Airlines based in the Asia Pacific region experienced a 5.0% rise in international passenger traffic in October 2011. The figures, released today by the Association of Asia Pacific Airlines (AAPA), show that demand for international services in the region remains high, with airlines catering to 16.45 million passengers last month compared to 15.66 million in the same month last year.
This rising demand is still not sufficient however, to match the airlines’ increased capacity. Last month Asia’s airlines added 8.8% more capacity compared to October 2010, causing average cabin load factors to drop 2.7 percentage points to 76.4%.
Year-to-date, Asian airlines have carried 158.17 million international passengers, up 3.7% year-on-year, with load factors averaging 76.9% – down 1.9 points.
“Asian carriers have continued to see growth in demand for both business and leisure travel, with an overall 3.7% increase in international passenger numbers for the first 10 months of the year,” noted the AAPA’s Director-General, Andrew Herdman.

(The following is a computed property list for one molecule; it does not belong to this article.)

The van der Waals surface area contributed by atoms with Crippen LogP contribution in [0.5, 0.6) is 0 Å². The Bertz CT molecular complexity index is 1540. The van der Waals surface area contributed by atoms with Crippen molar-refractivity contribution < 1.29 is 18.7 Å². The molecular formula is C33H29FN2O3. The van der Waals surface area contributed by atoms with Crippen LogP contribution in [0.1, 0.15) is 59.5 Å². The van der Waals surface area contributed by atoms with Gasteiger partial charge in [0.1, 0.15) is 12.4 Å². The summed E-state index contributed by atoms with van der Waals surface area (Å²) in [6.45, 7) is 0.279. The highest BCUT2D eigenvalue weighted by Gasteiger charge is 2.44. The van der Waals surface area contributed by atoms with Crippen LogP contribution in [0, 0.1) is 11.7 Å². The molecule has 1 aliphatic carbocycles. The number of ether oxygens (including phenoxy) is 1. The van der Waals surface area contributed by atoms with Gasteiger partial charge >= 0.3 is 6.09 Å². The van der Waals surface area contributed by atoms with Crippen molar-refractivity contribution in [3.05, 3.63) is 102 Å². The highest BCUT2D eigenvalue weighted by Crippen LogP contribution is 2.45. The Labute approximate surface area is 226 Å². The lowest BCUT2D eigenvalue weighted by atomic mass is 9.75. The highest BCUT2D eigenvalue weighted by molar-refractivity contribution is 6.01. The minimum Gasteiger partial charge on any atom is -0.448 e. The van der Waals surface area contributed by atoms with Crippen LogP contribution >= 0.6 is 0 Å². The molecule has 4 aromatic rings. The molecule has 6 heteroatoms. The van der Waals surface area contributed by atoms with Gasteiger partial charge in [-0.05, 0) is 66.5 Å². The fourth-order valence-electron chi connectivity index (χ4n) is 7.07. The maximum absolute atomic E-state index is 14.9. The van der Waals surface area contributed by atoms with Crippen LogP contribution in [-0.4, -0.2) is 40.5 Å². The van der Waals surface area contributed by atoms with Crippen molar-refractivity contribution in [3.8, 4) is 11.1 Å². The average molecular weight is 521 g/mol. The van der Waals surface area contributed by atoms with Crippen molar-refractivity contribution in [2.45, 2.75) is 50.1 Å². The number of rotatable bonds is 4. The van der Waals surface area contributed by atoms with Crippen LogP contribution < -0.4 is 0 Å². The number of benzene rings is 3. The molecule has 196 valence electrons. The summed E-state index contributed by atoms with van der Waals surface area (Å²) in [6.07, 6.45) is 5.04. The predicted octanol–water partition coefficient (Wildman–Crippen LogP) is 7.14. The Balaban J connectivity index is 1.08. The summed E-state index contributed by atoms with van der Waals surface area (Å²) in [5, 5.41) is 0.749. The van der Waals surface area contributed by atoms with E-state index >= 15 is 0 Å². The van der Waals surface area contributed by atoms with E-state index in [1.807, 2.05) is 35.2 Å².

“Asian airlines are continuing to benefit from relatively strong economic growth in developing economies across the region, but airline margins have been squeezed by sharply higher fuel prices this year. Despite these challenges, optimism about the long term outlook is reflected in ambitious fleet expansion plans, and innovative new business ventures,” he added.